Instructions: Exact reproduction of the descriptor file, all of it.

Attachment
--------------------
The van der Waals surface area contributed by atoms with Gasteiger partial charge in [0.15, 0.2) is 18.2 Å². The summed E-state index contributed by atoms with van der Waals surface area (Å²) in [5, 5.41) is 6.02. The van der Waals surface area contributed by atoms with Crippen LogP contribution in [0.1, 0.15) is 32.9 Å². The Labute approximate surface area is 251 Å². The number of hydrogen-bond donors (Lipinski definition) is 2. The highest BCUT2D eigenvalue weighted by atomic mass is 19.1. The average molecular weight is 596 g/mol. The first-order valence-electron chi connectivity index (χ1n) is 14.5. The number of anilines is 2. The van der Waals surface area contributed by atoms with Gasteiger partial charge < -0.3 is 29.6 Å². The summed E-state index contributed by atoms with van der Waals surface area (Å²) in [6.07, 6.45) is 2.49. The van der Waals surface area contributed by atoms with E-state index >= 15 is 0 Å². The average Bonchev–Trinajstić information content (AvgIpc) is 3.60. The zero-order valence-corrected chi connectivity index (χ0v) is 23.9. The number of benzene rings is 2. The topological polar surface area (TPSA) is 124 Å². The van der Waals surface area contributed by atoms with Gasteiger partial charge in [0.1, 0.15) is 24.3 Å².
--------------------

The van der Waals surface area contributed by atoms with Gasteiger partial charge in [0.15, 0.2) is 18.2 Å². The summed E-state index contributed by atoms with van der Waals surface area (Å²) in [5, 5.41) is 6.02. The van der Waals surface area contributed by atoms with Crippen LogP contribution in [0.1, 0.15) is 32.9 Å². The Labute approximate surface area is 251 Å². The number of hydrogen-bond donors (Lipinski definition) is 2. The highest BCUT2D eigenvalue weighted by atomic mass is 19.1. The average molecular weight is 596 g/mol. The first-order valence-electron chi connectivity index (χ1n) is 14.5. The number of anilines is 2. The van der Waals surface area contributed by atoms with Gasteiger partial charge < -0.3 is 29.6 Å². The summed E-state index contributed by atoms with van der Waals surface area (Å²) in [6.07, 6.45) is 2.49. The van der Waals surface area contributed by atoms with E-state index >= 15 is 0 Å². The average Bonchev–Trinajstić information content (AvgIpc) is 3.60. The zero-order valence-corrected chi connectivity index (χ0v) is 23.9. The number of benzene rings is 2. The topological polar surface area (TPSA) is 124 Å². The van der Waals surface area contributed by atoms with Gasteiger partial charge in [0.1, 0.15) is 24.3 Å².